There have been some interesting developments surrounding former President Carter's book, Palestine Peace Not
Journalist Jacob Laksin has documented the tens of millions of dollars that the Carter Center has accepted from Saudi Arabian royalty and assorted other Middle Eastern sultans, who, in return, Carter dutifully praised as peaceful and tolerant (no matter how despotic the regime). And these are only the confirmed, public donations.
Carter has also accepted half a million dollars and an award from Sheik Zayed bin Sultan al-Nahyan , saying in 2001: "This award has special significance for me because it is named for my personal friend, Sheik Zayed bin Sultan al-Nahyan." This is the same Zayed, the long-time ruler of the United Arab Emirates, whose $2.5 million gift to the Harvard Divinity School was returned in 2004 due to Zayed's rampant Jew-hatred. Zayed's personal foundation, the Zayed Center, claims that it was Zionists, rather than Nazis, who “were the people who killed the Jews in Europe” during the Holocaust. It has held lectures on the blood libel and conspiracy theories about Jews and America perpetrating Sept. 11.
Another journalist, Rachel Ehrenfeld, in a thorough and devastating article on "Carter’s Arab Financiers," has meticulously catalogues Carter’s ties to Arab moneymen, from a Saudi bailout of his peanut farm in 1976, to funding for Carter’s presidential library, to continued support for all manner of Carter’s post-presidential activities. For instance, it was the Bank of Credit and Commerce International (BCCI), founded in Pakistan and fronted by a Saudi billionaire, Gaith Pharaon, that helped Carter start up his beloved Carter Center. According to Ehrenfeld:BCCI's origins were primarily ideological. [Agha Hasan] Abedi wanted the bank to reflect the supra-national Muslim credo and ‘the best bridge to help the world of Islam, and the best way to fight the evil influence of the Zionists.’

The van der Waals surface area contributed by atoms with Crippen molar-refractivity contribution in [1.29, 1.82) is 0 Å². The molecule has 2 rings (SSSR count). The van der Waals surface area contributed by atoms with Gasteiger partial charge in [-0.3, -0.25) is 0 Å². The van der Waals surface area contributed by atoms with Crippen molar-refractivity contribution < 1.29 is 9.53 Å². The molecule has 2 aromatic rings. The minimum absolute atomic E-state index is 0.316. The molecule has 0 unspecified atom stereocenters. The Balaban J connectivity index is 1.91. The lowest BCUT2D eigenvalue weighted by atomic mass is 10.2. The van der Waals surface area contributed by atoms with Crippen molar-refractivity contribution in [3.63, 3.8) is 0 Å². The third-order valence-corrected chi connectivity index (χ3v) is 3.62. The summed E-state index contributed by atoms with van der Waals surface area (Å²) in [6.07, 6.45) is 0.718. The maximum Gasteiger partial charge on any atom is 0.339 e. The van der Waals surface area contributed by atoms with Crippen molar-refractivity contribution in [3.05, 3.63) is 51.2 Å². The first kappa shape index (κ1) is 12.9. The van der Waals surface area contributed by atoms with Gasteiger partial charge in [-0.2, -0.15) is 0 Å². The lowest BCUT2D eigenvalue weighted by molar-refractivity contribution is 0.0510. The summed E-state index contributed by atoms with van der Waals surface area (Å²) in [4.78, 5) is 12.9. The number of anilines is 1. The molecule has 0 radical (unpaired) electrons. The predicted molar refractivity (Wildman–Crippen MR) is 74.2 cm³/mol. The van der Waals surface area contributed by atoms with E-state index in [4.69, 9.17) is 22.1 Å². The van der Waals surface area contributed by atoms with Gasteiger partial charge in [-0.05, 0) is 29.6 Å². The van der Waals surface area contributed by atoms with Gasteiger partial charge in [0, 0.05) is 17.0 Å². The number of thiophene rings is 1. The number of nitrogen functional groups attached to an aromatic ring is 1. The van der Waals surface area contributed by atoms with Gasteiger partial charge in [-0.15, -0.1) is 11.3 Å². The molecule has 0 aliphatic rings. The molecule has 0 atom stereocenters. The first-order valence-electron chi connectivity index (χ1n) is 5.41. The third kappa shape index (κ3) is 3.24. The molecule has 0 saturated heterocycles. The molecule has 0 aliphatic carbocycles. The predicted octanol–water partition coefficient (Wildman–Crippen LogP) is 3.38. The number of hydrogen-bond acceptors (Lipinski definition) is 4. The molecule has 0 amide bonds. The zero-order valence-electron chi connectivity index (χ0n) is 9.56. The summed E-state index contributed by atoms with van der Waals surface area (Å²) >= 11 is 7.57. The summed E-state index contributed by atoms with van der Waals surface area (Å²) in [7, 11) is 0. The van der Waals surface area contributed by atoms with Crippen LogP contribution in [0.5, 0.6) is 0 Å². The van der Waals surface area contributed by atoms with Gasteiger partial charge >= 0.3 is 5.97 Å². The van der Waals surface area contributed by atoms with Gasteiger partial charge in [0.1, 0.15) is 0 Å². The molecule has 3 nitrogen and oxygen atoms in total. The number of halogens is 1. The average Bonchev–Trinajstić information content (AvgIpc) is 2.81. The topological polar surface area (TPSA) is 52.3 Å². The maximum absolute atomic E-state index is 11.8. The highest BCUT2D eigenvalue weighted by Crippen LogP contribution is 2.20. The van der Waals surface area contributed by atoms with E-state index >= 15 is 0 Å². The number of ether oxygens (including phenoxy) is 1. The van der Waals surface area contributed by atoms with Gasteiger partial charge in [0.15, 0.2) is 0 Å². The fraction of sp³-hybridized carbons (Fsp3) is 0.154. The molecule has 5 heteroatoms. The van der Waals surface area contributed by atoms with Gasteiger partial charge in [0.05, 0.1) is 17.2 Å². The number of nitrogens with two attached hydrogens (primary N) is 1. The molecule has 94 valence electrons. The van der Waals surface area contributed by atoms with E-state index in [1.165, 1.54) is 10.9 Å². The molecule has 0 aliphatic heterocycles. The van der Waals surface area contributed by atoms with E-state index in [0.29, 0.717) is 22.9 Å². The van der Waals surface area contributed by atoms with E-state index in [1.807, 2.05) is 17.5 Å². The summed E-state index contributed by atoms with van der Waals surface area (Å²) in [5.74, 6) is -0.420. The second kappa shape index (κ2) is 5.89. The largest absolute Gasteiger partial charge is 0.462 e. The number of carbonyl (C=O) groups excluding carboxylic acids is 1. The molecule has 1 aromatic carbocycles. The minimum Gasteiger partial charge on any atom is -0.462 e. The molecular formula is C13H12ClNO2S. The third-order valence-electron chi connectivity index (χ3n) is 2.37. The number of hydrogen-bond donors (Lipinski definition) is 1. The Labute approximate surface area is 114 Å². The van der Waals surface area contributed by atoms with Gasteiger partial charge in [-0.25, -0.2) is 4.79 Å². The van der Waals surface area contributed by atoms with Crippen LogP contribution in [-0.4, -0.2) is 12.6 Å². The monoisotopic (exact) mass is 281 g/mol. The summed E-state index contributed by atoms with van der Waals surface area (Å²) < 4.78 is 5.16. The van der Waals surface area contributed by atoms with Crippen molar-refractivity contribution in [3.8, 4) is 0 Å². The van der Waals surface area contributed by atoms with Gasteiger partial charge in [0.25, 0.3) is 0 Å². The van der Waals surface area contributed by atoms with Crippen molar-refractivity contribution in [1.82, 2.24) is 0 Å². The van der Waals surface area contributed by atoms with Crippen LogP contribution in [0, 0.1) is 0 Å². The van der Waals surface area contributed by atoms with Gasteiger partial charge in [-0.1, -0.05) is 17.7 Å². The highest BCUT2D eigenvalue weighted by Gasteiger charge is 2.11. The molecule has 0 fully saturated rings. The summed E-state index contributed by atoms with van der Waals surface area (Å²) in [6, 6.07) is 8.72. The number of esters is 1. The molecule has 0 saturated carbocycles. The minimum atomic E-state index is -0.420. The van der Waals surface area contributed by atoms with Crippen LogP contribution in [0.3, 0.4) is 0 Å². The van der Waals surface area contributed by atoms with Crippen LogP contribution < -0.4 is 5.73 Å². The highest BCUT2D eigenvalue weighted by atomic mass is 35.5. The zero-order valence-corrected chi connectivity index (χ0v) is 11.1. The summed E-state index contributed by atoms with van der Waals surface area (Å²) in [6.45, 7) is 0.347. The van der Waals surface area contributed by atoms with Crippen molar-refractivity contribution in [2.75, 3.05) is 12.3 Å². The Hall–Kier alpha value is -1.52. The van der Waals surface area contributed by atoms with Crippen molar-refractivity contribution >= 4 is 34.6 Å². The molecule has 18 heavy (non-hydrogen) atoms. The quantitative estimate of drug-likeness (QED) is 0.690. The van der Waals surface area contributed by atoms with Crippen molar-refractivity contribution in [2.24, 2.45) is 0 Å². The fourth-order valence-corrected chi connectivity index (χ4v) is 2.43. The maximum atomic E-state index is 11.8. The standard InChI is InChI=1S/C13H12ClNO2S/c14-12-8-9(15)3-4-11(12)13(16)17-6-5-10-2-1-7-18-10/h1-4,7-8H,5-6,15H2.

2. Carter's book has finally been reviewed in the New York Times. See "Jews, Arabs and Jimmy Carter" by Ethan Bronner, deputy foreign editor of The Times. Bronner starts out by saying "This is a strange little book..." and it seems to me he wrote his review to match. This photo of poorpalestinian children was chosen to accompany the review online:
You get the picture, as they say.
3. CAMERA relays this bit about the position being taken by the publishers of Carter's book, Simon & Schuster.
An article entitled "S&S Stand Behinds Carter" appeared in Publishers Weekly on January 2nd, 2007, about CAMERA's ad in the New York Times concerning the many errors in Jimmy Carter's new anti-Israel book, Palestine Peace Not
Apartheid. CAMERA's ad was an open letter to the book's publisher, Simon & Schuster, urging them to publicly correct the book's many inaccuracies.
In the Publishers Weekly article, Adam Rothberg, head of Simon & Schuster's corporate communications, was asked whether S&S will "change the book", and Rothberg replied tellingly:"We're going to stick with the president's version."Notice he doesn't say that the "president's version" is accurate, just that they're going to "stick with" it.